Good question. You’re correct. I did have a good chunk of teaching experience abroad in undergrad. It was just one of those things where there was an office looking for people to travel, and I was like, I have nothing better to do. Sure, I’ll go and a couple of experiences that come to mind – I remember the first place I went to was mainland China, a southern part near Hong Kong, a city called Shenzhen. The reason I went there is because they wanted teachers to teach leadership. What they realized is that a lot of the students were really good at the textbook, but they didn’t have the social skills, or the idea of serving their community, or interpersonal skills, or group dynamics. 

That was the first experience that I had abroad, and then that grew more the following summer. I got invited to go to Rwanda. For that, we went to do a computer science summer coding workshop that was based on entrepreneurship. We wanted the students to learn this coding language and then find a need in the community and merge those. They had to code something like an app, for example, before apps were super popular. So, they were supposed to code an app that would serve some need in the community. There it was even something as simple as an app to make an appointment with their doctor, or an app to see if there were homes available for rent or purchase. There was a very high need for that when I was in undergrad. I feel like a lot of those experiences really motivated me to pursue and maintain my interest in education after I graduated as well. 

Nati Rodriguez [17:38] 
Yes. That brings me to my next question about Stanford Hollyhock Fellowship. What is your work with the fellowship and what will be the outcome of this experience?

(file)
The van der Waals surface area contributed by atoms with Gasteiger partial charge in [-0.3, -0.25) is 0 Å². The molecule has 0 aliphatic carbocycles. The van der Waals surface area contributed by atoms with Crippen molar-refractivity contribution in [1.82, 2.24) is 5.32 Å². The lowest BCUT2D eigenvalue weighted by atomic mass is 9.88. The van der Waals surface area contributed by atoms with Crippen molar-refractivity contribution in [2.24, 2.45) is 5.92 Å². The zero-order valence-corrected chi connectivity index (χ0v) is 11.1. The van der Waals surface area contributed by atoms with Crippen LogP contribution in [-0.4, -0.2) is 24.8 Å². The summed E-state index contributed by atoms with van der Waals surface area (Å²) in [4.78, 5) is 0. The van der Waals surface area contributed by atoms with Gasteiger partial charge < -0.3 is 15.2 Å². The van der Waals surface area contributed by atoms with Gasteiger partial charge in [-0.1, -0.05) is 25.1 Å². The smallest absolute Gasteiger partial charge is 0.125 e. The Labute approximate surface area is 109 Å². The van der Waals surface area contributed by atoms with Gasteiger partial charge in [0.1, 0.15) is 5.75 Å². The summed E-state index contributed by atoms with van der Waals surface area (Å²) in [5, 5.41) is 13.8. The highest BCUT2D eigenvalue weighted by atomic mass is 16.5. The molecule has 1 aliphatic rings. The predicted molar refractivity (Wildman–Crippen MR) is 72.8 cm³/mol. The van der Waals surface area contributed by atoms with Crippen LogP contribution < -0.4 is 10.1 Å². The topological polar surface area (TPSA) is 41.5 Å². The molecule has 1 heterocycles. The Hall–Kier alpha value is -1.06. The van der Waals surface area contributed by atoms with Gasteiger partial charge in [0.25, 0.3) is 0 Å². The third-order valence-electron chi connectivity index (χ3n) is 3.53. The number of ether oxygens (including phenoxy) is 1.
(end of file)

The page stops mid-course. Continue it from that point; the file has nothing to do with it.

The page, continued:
William Morejón [17:51] 
Yeah, so the Hollyhock Fellowship was actually something that came under my radar because of a colleague of mine. The whole purpose of the fellowship is to take, not necessarily early career teachers, although you can be anywhere between year one and year eight, and they want to create this network. The whole purpose is to take a step back and reflect on your identity as a teacher, your pedagogy in the classroom, and create this network where a teacher might be in Chicago or Florida or anywhere else in the US, that we can also get a window into their classroom as well. 

The structure of the fellowship was we had some summer professional development, and it was perfect timing because we got accepted in February or early March 2020, and then all of a sudden – COVID. I felt like I got thrown into the trenches because I had no idea what teaching online was going to be like. I had no idea. All the strategies and things that I had developed in my first six, seven years teaching were going down the drain. It was perfect timing, I feel like even a blessing because, going into that, I was like,  

“What are teachers doing?” 

“How are teachers functioning online?” 

“What are best practices?” 

We throw around these words, like “best practices”. There were no best practices for online teaching, right?